How To Make Your Separation And Divorce As Easy As Possible For Your Kids
If there’s one thing in life none of us want to go through, it’s a divorce. It’s the last thing any of us expect when we are in the throes of love, and even more so when we have had children with the person we’re married to. But, the statistics speak for themselves, with around 40 to 50 percent of all US marriages ending up in divorce. Therefore, it’s something that is worth being aware of, even if you are convinced that you’ll be with your partner forever. There’s no doubt that divorce is stressful and can have some long-lasting effect on both yourself and the other person involved.
But some other people it can also have a huge impact on are your children. If your kids are quite young, still generally classed as ‘babies,’ you probably won’t run into many issues. If your children are older, however, and can easily grasp the gravity of the situation, you may well find it a tumultuous time for everybody. That being said, there are certain things you can do to minimize the stress that your separation puts on your children.
Avoid carrying out any conflicts in front of them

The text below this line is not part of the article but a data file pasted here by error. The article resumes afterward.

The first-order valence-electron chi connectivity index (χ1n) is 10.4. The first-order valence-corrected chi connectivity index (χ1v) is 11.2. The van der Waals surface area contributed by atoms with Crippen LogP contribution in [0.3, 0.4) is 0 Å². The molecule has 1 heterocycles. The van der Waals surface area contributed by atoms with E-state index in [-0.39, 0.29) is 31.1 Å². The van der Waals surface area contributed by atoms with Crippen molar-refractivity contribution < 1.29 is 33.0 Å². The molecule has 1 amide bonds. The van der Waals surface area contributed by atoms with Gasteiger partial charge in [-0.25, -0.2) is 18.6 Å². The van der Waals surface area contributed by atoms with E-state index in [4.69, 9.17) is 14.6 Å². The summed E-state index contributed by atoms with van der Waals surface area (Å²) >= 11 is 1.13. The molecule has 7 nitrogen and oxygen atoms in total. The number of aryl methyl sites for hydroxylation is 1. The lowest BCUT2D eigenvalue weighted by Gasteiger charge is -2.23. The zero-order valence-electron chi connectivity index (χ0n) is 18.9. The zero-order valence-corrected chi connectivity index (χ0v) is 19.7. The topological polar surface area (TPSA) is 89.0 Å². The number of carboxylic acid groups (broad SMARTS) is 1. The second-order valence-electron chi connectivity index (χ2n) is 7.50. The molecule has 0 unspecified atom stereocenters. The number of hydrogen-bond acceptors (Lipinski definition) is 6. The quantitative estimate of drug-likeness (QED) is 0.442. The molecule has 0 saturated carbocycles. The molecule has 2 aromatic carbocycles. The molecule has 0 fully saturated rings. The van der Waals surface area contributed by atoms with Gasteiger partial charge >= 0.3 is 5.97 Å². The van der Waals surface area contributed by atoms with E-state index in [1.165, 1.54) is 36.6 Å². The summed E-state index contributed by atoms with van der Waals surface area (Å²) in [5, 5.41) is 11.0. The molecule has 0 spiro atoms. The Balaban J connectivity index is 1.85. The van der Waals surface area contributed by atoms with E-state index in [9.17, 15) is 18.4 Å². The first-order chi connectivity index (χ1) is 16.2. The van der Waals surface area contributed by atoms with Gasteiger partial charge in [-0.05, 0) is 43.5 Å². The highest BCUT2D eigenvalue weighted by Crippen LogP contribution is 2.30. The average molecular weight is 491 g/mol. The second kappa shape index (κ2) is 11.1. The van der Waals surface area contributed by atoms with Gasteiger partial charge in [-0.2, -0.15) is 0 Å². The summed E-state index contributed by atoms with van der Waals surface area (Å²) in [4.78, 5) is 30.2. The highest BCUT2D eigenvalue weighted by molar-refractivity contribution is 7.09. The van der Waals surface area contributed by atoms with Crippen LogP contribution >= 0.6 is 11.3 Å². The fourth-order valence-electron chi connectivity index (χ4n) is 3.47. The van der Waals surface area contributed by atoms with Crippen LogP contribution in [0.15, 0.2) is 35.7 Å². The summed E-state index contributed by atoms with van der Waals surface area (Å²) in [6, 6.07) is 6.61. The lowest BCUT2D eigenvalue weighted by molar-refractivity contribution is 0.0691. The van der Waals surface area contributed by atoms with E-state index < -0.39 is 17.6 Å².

Let’s not beat around the bush. If relations in your home have been strained for some time, there is every chance that your children are already anticipating a separation or a divorce. But this does not mean that you are within your rights to have arguments with your spouse in front of them or to discuss the separation agreement in front of them.
This can only lead to unnecessary distress and could have a lasting impact on your relationship with your children. If you know conflict is going to arise inevitably, make the conscious decision to remove either yourself or your spouse from the family home, so you are not tempted to argue.
Children need a routine to function well, and if you and your partner are separating, it can be easy for this routine to be upheaved. This can easily throw the child into panic mode and can make them very distressed. So, make an effort to carry on as normally as you can, even if it means gritting your teeth a little. Continue to take your child to school as normal and share parental responsibilities, if that’s something you already did.
Telling your kids that you are separating can be traumatic for all parties involved. The manner in which you tell them largely depends on the child’s age and level of maturity, but you always need to make one thing clear: that it is never the child’s fault. Very commonly, children are quick to blame themselves for a divorce, especially if they do not fully understand the ins and outs of their parent’s relationship. Therefore, it is vital that you provide your kids with this reassurance, and let them know that no matter what, both you and your partner still love them.